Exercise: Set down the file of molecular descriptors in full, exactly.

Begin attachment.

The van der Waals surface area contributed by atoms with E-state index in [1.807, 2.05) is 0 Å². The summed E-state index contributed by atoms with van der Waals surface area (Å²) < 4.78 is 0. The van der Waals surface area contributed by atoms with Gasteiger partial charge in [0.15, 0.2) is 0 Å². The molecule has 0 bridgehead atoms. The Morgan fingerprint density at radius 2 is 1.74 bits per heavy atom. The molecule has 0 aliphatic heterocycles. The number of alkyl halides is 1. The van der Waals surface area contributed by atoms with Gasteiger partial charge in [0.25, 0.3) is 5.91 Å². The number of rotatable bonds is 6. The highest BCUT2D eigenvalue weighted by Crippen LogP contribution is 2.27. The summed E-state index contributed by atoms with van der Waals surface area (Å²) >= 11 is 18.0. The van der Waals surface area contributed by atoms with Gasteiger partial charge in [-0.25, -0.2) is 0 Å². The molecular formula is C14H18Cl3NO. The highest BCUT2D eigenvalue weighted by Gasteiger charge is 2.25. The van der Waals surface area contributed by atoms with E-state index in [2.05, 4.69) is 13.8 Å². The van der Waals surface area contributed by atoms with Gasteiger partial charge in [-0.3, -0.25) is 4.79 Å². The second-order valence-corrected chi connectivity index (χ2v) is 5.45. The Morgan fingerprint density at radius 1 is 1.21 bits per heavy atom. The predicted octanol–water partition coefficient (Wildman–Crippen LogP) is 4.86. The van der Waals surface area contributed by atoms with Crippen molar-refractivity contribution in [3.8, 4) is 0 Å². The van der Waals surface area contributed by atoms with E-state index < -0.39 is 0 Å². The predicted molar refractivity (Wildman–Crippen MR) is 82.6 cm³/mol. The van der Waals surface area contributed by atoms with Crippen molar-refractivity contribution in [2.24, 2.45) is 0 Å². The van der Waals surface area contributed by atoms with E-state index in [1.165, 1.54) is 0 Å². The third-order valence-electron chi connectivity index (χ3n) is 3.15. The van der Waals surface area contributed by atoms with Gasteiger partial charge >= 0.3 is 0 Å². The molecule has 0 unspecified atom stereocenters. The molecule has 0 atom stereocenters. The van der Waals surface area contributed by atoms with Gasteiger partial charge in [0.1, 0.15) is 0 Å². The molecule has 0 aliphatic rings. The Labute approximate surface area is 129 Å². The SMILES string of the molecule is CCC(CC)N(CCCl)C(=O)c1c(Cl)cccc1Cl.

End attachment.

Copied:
The van der Waals surface area contributed by atoms with E-state index in [1.807, 2.05) is 0 Å². The summed E-state index contributed by atoms with van der Waals surface area (Å²) < 4.78 is 0. The van der Waals surface area contributed by atoms with Gasteiger partial charge in [0.15, 0.2) is 0 Å². The molecule has 0 bridgehead atoms. The Morgan fingerprint density at radius 2 is 1.74 bits per heavy atom. The molecule has 0 aliphatic heterocycles. The number of alkyl halides is 1. The van der Waals surface area contributed by atoms with Gasteiger partial charge in [0.25, 0.3) is 5.91 Å². The number of rotatable bonds is 6. The highest BCUT2D eigenvalue weighted by Crippen LogP contribution is 2.27. The summed E-state index contributed by atoms with van der Waals surface area (Å²) >= 11 is 18.0. The van der Waals surface area contributed by atoms with Gasteiger partial charge in [-0.25, -0.2) is 0 Å². The molecular formula is C14H18Cl3NO. The highest BCUT2D eigenvalue weighted by Gasteiger charge is 2.25. The van der Waals surface area contributed by atoms with E-state index in [2.05, 4.69) is 13.8 Å². The van der Waals surface area contributed by atoms with Gasteiger partial charge in [-0.3, -0.25) is 4.79 Å². The second-order valence-corrected chi connectivity index (χ2v) is 5.45. The Morgan fingerprint density at radius 1 is 1.21 bits per heavy atom. The predicted octanol–water partition coefficient (Wildman–Crippen LogP) is 4.86. The van der Waals surface area contributed by atoms with Crippen molar-refractivity contribution in [3.8, 4) is 0 Å². The van der Waals surface area contributed by atoms with E-state index < -0.39 is 0 Å². The predicted molar refractivity (Wildman–Crippen MR) is 82.6 cm³/mol. The van der Waals surface area contributed by atoms with Crippen molar-refractivity contribution in [2.24, 2.45) is 0 Å². The van der Waals surface area contributed by atoms with E-state index in [1.165, 1.54) is 0 Å². The third-order valence-electron chi connectivity index (χ3n) is 3.15. The van der Waals surface area contributed by atoms with Gasteiger partial charge >= 0.3 is 0 Å². The molecule has 0 unspecified atom stereocenters. The molecule has 0 atom stereocenters. The van der Waals surface area contributed by atoms with Gasteiger partial charge in [0.1, 0.15) is 0 Å². The molecule has 0 aliphatic rings. The Labute approximate surface area is 129 Å². The SMILES string of the molecule is CCC(CC)N(CCCl)C(=O)c1c(Cl)cccc1Cl.